Vancouver Canucks general manager Jim Benning has had his fair share of critics over his four-year tenure, and he didn’t rank highly on FanSided’s GM rankings.
Many frustrated Vancouver Canucks fans will point the finger towards general manager Jim Benning when it comes to playing the blame game.
In reality, Benning is not a terrible general manager — but he also hasn’t done enough yet to earn full confidence from the majority of Canuck fans.
Many aren’t letting him live down the failed Loui Eriksson signing (six years, $36 million), the Derek Dorsett extension (four years, $10.6 million), or the fact he did nothing at the 2016 trade deadline when Vancouver was to be a big-time seller.
And despite not getting the green light from his superiors to rebuild until this past spring, Benning netted great prospects in Brock Boeser, Thatcher Demko, Olli Juolevi and Elias Pettersson.
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Nonetheless, Benning’s great drafting wasn’t enough to convince FanSided’s Dave Stevenson at Puck Prose.
Stevenson listed his rankings for all 31 NHL general managers, with Benning coming in at 23. Here is in part what Stevenson had to say:
"He has a reputation of being one of the worst NHL general managers out there. For the most part, it’s a well deserved reputation.Trading Nick Bonino, Adam Clendening and a second round pick for Brandon Sutter didn’t work out too well. Canucks fans already want a mulligan on the Loui Eriksson contract and the ink on it only recently became dry…He seems to have finally committed to a rebuild. Benning has done a particularly good job in trades, getting his prospect pipeline full of some exciting players… Next up on his to do list: Bo Horvat’s extension and sweet talking the Sedin twins into accepting a trade."
Stevenson absolutely nailed it when mentioning the failed Eriksson signing and the so-far-disappointing Brandon Sutter trade. To be quite honest, it’s difficult to disagree with Stevenson’s ranking here.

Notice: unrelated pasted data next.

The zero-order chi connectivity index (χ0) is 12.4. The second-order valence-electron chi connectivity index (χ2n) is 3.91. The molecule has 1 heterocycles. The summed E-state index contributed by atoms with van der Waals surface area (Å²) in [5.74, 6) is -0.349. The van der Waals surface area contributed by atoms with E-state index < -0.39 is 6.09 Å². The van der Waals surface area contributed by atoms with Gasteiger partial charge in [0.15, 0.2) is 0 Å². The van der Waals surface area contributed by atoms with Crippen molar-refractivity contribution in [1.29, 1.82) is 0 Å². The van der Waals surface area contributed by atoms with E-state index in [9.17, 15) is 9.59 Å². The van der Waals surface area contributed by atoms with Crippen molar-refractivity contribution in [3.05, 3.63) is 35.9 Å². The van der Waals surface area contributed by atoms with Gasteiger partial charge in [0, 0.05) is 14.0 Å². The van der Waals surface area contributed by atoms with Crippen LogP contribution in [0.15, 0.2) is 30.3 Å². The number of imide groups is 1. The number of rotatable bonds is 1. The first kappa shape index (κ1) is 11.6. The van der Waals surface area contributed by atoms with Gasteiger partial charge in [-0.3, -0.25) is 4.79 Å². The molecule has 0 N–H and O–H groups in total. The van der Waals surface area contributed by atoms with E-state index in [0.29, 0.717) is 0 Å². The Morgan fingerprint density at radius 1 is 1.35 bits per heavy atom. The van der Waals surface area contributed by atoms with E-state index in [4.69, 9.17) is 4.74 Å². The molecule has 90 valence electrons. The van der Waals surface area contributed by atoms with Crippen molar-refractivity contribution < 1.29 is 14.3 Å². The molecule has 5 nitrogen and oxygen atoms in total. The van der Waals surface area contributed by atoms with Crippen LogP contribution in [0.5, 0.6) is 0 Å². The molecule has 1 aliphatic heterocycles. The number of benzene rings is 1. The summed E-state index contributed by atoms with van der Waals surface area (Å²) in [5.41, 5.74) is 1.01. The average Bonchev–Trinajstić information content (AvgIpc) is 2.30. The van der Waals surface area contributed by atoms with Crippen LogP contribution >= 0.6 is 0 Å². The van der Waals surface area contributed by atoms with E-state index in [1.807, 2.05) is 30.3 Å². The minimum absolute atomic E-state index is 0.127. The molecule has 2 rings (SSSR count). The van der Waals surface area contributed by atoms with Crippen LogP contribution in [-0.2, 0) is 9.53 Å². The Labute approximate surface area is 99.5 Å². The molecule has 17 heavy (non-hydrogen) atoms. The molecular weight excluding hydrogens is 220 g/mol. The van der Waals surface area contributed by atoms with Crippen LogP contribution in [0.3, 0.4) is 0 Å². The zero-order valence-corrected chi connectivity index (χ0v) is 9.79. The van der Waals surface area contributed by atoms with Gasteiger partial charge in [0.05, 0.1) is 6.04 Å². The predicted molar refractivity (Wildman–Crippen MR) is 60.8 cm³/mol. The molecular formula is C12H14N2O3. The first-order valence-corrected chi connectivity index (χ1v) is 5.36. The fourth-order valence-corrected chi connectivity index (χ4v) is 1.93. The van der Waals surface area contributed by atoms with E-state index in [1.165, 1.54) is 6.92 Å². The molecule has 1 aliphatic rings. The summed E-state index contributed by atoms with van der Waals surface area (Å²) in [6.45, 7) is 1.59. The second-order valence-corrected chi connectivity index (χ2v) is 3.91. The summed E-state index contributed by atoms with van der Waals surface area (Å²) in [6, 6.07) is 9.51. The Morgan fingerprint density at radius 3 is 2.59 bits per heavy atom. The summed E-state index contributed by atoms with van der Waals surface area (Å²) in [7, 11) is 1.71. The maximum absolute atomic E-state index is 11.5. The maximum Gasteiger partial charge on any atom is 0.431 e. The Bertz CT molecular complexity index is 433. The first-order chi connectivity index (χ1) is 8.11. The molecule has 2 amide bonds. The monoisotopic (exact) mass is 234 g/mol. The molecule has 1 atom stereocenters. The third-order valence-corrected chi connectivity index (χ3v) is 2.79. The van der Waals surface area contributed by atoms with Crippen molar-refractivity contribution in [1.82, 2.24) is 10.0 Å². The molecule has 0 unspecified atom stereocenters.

Benning has, in fact, done a great job of building a Canucks team that is set to win a lot more in 2020 and beyond. But at the same time, he has been overly generous when it comes to handing out average players big money. (You can see my post on this from last year, here).
But folks have to remember that it’s widely rumored that ownership has had a strong say in the front office decisions. Benning hasn’t been able to fully rebuild, and it’s the owners who supposedly told him to try the ‘rebuild on the fly’ approach.
So Benning has had a very difficult job of trying to make Vancouver a playoff competitor whilst bringing in more young talent over time.
A tale of two Bennings
So on one hand, Benning is the guy who netted Vancouver the aforementioned Boeser, Juolevi, Baertschi, Demko and Granlund. May I throw in Troy Stecher? He also got a pair of prized prospects in Jonathan Dahlen (from the Ottawa Senators for Alexandre Burrows), and Nikolay Goldobin from the San Jose Sharks in the Jannik Hansen trade.
Hard to complain about the young core of players that Benning has brought over. And I remain a firm believer that he’s built a current group that’s good enough to contend for championships in a few years’ time.
But on the other hand, Benning gave out some bad contracts to the likes of Eriksson and Dorsett. He also got robbed in the Ryan Kesler trade, and who can forget his inability to trade away pending UFAs Dan Hamhuis and Radim Vrbata at the 2016 trade deadline?
There are truly two sides of Benning: The one who has stockpiled this team with young talent, and the one who hasn’t spent his money wisely while also not getting proper returns for his veteran players.
As such, the Vancouver Canucks general manager deserves to be at the 23rd spot in Dave Stevenson’s rankings.